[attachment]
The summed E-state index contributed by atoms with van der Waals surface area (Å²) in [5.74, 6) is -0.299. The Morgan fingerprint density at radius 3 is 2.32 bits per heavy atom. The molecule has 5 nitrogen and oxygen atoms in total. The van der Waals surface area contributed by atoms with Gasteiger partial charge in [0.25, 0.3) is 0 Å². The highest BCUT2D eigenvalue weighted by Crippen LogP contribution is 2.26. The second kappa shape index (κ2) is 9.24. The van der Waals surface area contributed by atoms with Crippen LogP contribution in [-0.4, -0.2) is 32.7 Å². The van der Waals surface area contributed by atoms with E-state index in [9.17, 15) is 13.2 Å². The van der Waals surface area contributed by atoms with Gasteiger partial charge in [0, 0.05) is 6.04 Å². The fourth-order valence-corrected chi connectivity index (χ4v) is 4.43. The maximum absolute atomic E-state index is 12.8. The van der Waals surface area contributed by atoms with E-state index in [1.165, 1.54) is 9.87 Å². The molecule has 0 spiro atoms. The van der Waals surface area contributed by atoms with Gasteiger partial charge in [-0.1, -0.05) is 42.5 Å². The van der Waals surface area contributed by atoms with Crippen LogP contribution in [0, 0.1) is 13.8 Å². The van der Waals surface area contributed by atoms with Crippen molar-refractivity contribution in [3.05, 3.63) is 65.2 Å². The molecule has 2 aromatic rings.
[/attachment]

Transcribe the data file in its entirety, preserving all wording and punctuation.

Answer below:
The summed E-state index contributed by atoms with van der Waals surface area (Å²) in [5.74, 6) is -0.299. The Morgan fingerprint density at radius 3 is 2.32 bits per heavy atom. The molecule has 5 nitrogen and oxygen atoms in total. The van der Waals surface area contributed by atoms with Gasteiger partial charge in [0.25, 0.3) is 0 Å². The highest BCUT2D eigenvalue weighted by Crippen LogP contribution is 2.26. The second kappa shape index (κ2) is 9.24. The van der Waals surface area contributed by atoms with Crippen LogP contribution in [-0.4, -0.2) is 32.7 Å². The van der Waals surface area contributed by atoms with E-state index in [9.17, 15) is 13.2 Å². The van der Waals surface area contributed by atoms with Gasteiger partial charge in [0, 0.05) is 6.04 Å². The fourth-order valence-corrected chi connectivity index (χ4v) is 4.43. The maximum absolute atomic E-state index is 12.8. The van der Waals surface area contributed by atoms with E-state index in [1.165, 1.54) is 9.87 Å². The molecule has 0 spiro atoms. The van der Waals surface area contributed by atoms with Gasteiger partial charge in [-0.1, -0.05) is 42.5 Å². The van der Waals surface area contributed by atoms with Crippen LogP contribution in [0, 0.1) is 13.8 Å². The van der Waals surface area contributed by atoms with Crippen molar-refractivity contribution in [3.05, 3.63) is 65.2 Å². The molecule has 2 aromatic rings.